For some, the saltwater offers an opportunity. Where rice might have once grown, shrimp farms are taking over – the saltwater providing the right environment to switch to aquaculture.

    “When we look at people converting from agricultural production, households seem to maintain their production pretty well by switching to aquaculture,” says Chen. “They seem pretty resilient. But, the ways they are being resilient now need to be sustainable into the future. How sustainable will aquaculture be? If enough people convert and there is too much saline intrusion that could create new problems and distort the economy in ways people cannot predict.”

    Villagers work to repair an artificial embankment (Credit: Ignacio Marin/ Institute)
    Villagers work to repair an artificial embankment that protects their land from saltwater intrusion (Credit: Ignacio Marin/ Institute)
    The art of re-routing water using earth walls to create artificial islands for farming is perhaps best-known as a Dutch initiative. People in Bangladesh have also taken to building polders, as they are known, to protect their farm land. However, tensions arise when some farmers want to protect their agricultural land, on which they are growing rice, from saltwater intrusion while neighbouring farmers might inundate their land with saltwater in order to start farming shrimp.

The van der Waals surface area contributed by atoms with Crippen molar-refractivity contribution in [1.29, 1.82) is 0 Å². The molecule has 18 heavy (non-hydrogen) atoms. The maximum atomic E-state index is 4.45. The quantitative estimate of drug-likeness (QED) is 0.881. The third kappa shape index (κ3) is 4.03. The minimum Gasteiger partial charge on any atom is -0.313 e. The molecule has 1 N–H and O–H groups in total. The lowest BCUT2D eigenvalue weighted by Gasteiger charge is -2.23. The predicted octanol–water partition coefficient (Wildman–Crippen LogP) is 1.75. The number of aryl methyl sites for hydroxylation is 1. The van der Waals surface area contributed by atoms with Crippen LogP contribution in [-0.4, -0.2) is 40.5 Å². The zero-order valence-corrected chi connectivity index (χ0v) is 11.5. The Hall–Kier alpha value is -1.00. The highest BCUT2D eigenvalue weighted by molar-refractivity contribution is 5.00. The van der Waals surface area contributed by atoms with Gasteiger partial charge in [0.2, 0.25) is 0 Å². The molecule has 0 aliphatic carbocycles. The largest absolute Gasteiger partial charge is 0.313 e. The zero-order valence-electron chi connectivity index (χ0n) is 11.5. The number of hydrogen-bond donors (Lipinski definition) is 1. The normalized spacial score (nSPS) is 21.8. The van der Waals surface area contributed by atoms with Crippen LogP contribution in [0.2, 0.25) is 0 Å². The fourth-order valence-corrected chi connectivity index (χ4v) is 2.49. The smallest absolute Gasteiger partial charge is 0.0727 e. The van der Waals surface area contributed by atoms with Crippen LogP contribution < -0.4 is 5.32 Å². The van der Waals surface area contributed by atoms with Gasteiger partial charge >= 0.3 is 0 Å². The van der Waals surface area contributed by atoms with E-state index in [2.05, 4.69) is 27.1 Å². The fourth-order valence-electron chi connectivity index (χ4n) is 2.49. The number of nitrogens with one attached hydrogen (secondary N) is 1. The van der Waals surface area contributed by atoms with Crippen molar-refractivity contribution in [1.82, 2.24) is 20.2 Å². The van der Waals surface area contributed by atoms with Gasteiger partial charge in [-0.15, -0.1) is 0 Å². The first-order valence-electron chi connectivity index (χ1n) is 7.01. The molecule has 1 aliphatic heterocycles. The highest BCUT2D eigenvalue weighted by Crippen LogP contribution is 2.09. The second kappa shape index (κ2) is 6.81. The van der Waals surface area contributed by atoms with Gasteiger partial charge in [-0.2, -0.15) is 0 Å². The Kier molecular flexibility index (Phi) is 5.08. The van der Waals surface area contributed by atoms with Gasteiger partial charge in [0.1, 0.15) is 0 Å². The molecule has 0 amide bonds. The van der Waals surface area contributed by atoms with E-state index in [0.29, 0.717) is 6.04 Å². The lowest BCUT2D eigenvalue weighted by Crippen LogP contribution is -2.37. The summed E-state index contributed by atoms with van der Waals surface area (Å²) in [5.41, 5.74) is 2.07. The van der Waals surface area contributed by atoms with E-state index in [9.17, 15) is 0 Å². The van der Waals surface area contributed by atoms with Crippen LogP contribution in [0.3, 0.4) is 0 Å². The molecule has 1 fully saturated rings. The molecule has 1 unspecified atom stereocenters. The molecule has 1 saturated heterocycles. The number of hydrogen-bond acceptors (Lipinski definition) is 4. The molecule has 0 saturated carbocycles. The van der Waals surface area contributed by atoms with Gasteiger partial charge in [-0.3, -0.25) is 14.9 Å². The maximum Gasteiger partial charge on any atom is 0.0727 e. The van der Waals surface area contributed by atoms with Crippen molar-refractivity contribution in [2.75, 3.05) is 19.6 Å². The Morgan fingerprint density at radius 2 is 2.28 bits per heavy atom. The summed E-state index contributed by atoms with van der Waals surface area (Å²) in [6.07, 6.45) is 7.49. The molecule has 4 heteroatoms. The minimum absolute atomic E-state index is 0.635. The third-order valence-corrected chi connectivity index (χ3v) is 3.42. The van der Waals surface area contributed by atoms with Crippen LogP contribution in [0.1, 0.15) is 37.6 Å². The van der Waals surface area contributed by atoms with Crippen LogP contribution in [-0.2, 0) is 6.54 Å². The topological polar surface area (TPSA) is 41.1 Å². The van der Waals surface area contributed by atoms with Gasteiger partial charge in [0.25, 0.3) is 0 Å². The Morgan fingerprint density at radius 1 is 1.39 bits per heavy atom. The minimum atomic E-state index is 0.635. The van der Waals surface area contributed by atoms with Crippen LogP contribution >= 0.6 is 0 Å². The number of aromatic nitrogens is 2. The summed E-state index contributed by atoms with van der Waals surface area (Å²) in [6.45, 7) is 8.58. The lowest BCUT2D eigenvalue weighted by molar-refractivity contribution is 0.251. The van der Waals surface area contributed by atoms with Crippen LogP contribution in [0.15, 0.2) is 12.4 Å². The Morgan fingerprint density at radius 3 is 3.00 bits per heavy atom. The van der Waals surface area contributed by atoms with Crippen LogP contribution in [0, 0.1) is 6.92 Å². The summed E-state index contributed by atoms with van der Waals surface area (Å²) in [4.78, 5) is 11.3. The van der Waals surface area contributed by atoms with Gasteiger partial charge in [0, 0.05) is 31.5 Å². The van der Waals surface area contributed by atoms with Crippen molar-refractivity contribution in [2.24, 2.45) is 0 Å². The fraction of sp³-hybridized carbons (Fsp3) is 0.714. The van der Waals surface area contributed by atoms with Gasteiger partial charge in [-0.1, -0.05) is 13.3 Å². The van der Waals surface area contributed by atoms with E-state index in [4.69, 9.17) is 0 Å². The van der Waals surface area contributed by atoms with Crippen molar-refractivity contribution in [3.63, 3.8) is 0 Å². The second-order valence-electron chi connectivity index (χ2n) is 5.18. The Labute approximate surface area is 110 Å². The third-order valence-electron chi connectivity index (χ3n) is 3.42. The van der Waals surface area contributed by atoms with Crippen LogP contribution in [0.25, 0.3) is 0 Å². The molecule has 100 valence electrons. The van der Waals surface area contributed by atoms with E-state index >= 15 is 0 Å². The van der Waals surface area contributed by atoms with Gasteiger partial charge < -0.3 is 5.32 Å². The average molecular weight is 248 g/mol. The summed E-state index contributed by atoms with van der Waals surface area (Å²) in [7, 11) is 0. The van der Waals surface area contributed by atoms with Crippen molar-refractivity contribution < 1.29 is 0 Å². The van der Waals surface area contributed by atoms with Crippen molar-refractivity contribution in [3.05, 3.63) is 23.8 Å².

“Anecdotes suggest that building sea walls and structures to keep the seawater out may be creating problems more than helping in that it creates conflict,” says Chen. “There are groups that want to allow more saltwater in to convert from agriculture to aquaculture. It benefits those that want to convert but not everyone is doing so. The seawater and levees allow more control which in some cases worsens the salinity problem.”

    Switching to aquaculture is leading to conflict (Credit: Ignacio Marin/ Institute)
    The pressure to switch to aquaculture is leading to conflict between farmers and fishermen (Credit: Ignacio Marin/ Institute)
    Chen says there may now be 100,000 people migrating each year due to saltwater flooding, but it is hard to estimate accurately because the changing wider economy is also affecting migration. A strong economy in India attracts workers, too, who often seek construction or agricultural work.